17 Feb 2012:
Dutch Scientists Report
Conversion of Plants into Plastics
Dutch scientists say they have developed a process that uses nanotechnology to convert plant matter into the basic components of plastics
, an innovation that could ultimately provide an alternative to oil-based plastics in the manufacture of thousands of everyday products. Using a catalyst made of nanoparticles, researchers from Utrecht University and Dow Chemical Co. say they were able to produce ethylene and propylene, the precursors of materials found in everything from compact discs to carpeting. While existing bioplastics from crops such as corn and sugar are not exact duplicates of oil-based products, researchers say this process has the potential to produce chemicals like those currently used by plastics manufacturers. The researchers envision using non-food crops — such as fast-growing trees or grasses — rather than traditional food crops. According to the study, published in the journal Science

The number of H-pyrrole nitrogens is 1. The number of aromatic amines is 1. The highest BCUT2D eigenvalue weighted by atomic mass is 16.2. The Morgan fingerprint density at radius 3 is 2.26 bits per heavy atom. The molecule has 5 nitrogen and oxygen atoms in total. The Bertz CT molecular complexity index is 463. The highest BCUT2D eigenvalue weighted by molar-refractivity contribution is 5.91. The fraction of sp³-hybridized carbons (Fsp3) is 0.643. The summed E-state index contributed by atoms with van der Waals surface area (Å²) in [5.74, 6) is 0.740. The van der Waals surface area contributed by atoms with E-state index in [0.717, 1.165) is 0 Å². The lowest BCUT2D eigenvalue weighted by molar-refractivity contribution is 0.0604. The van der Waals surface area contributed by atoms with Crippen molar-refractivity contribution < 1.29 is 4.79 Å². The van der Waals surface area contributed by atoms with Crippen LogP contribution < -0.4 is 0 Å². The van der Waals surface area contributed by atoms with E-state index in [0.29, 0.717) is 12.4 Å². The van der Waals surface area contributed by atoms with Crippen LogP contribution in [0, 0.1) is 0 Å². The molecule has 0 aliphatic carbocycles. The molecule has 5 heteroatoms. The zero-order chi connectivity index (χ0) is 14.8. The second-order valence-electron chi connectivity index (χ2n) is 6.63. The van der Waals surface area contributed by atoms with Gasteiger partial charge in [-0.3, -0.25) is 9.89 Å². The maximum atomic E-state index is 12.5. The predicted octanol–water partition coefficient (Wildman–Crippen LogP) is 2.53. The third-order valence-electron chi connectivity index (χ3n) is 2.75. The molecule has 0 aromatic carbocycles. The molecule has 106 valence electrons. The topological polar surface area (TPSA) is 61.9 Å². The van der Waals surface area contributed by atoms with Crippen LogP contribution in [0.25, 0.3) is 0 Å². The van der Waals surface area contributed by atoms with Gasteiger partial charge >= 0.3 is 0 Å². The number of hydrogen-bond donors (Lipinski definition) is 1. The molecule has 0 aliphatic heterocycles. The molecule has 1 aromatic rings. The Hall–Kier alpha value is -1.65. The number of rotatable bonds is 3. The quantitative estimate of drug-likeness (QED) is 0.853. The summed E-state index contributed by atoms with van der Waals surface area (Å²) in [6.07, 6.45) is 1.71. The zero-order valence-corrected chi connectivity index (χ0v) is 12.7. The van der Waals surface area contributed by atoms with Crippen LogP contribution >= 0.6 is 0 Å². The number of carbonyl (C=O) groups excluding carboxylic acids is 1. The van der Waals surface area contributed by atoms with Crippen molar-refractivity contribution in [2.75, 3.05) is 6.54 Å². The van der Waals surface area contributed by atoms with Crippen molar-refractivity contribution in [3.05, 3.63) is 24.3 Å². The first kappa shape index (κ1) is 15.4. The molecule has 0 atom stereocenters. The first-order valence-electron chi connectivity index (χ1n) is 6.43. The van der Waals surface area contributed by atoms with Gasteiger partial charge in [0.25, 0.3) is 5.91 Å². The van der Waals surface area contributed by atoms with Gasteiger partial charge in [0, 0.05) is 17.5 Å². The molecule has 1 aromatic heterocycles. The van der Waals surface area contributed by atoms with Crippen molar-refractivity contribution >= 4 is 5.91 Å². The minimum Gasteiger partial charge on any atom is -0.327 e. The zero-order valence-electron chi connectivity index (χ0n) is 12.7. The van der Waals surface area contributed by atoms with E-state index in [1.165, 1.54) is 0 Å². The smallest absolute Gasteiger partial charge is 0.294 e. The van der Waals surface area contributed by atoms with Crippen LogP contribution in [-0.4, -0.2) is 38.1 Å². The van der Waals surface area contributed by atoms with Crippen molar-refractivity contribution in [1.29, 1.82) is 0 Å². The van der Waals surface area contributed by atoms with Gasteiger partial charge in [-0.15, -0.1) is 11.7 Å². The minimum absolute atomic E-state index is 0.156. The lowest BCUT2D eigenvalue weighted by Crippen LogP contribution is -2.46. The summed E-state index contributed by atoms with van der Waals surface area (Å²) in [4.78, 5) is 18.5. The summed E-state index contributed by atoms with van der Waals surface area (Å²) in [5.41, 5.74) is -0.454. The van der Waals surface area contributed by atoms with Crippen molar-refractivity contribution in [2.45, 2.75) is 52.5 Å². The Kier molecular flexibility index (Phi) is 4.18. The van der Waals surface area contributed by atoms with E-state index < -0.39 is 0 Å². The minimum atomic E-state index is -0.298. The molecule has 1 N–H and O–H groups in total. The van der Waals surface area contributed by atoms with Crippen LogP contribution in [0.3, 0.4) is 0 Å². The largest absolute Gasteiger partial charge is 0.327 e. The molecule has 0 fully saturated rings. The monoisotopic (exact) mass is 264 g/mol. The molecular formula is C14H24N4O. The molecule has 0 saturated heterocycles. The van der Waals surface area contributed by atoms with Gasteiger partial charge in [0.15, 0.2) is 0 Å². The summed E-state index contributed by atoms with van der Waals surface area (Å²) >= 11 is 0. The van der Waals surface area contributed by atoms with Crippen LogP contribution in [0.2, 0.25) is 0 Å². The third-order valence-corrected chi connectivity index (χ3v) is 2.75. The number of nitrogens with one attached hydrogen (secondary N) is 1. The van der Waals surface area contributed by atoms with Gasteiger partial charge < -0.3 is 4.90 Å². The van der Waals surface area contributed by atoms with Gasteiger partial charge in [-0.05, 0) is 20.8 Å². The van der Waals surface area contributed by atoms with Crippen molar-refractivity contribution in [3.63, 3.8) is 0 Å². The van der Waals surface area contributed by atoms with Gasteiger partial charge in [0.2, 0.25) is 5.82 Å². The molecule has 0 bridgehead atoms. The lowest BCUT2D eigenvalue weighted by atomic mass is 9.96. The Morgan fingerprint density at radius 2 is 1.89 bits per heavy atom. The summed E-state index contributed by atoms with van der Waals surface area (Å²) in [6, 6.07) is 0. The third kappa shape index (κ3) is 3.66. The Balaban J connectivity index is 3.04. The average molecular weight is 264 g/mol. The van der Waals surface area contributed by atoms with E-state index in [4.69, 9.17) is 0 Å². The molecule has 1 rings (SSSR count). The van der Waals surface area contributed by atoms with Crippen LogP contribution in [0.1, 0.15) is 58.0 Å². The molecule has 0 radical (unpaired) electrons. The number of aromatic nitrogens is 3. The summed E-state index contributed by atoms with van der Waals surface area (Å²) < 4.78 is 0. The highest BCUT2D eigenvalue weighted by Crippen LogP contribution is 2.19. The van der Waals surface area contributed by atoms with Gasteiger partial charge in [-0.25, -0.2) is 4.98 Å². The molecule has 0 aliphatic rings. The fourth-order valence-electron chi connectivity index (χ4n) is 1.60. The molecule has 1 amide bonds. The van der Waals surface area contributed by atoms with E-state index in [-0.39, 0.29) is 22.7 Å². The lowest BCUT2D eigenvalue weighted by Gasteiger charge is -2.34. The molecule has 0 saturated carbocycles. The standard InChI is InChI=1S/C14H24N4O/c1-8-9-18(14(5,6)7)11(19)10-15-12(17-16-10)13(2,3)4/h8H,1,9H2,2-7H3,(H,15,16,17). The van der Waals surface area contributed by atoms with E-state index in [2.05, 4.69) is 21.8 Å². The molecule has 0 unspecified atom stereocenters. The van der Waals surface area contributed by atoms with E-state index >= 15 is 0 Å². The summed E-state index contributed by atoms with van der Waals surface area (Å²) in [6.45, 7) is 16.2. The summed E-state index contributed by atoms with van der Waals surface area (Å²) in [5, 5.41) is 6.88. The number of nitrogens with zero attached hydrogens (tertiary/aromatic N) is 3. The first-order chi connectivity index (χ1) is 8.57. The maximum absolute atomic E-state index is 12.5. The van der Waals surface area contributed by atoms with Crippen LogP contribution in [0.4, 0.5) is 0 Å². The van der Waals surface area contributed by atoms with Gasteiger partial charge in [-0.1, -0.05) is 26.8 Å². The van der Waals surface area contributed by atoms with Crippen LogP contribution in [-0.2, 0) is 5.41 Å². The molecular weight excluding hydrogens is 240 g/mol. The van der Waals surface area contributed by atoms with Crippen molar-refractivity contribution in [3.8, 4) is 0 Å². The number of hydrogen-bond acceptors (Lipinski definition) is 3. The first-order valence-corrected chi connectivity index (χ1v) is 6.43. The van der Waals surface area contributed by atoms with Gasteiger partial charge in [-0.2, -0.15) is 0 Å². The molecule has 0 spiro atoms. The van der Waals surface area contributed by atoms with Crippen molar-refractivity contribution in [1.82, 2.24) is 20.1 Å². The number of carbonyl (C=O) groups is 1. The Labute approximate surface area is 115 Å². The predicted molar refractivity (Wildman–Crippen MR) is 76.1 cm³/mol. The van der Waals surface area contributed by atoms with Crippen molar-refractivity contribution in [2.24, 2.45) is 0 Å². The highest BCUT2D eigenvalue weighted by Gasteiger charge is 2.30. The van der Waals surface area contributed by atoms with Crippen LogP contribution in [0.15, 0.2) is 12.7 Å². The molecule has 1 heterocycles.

, the research is still at an early stage and is at least several years from large-scale production.
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Tribal people and ranchers join together to stop a project that would haul coal across their Montana land. Watch the video.
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An aerial view of why Europe’s per capita carbon emissions are less than 50 percent of those in the U.S. View the photos.
Ugandan scientists monitor the impact of climate change on one of Africa’s most diverse forests and its extraordinary wildlife. Learn more.
video series looks at the staggering amount of food wasted in the U.S. – a problem with major human and environmental costs. Watch the video.
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